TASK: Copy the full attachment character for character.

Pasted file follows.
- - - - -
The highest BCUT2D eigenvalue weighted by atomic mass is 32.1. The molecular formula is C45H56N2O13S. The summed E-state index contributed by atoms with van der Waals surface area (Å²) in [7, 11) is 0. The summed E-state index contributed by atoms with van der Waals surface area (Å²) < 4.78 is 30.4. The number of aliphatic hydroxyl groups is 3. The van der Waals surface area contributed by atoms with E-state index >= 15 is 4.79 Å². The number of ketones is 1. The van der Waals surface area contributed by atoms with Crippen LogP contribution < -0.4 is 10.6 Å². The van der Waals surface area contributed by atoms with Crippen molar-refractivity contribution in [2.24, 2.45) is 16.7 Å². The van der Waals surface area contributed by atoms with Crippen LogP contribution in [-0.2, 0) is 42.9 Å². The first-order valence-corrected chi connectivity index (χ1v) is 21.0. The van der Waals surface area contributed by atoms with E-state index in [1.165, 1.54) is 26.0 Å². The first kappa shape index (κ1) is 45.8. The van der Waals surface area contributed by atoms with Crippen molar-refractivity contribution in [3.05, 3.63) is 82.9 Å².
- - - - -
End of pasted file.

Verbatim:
The highest BCUT2D eigenvalue weighted by atomic mass is 32.1. The molecular formula is C45H56N2O13S. The summed E-state index contributed by atoms with van der Waals surface area (Å²) in [7, 11) is 0. The summed E-state index contributed by atoms with van der Waals surface area (Å²) < 4.78 is 30.4. The number of aliphatic hydroxyl groups is 3. The van der Waals surface area contributed by atoms with E-state index >= 15 is 4.79 Å². The number of ketones is 1. The van der Waals surface area contributed by atoms with Crippen LogP contribution < -0.4 is 10.6 Å². The van der Waals surface area contributed by atoms with Crippen molar-refractivity contribution in [2.24, 2.45) is 16.7 Å². The van der Waals surface area contributed by atoms with Crippen LogP contribution in [-0.2, 0) is 42.9 Å². The first-order valence-corrected chi connectivity index (χ1v) is 21.0. The van der Waals surface area contributed by atoms with E-state index in [1.165, 1.54) is 26.0 Å². The first kappa shape index (κ1) is 45.8. The van der Waals surface area contributed by atoms with Crippen molar-refractivity contribution in [3.05, 3.63) is 82.9 Å².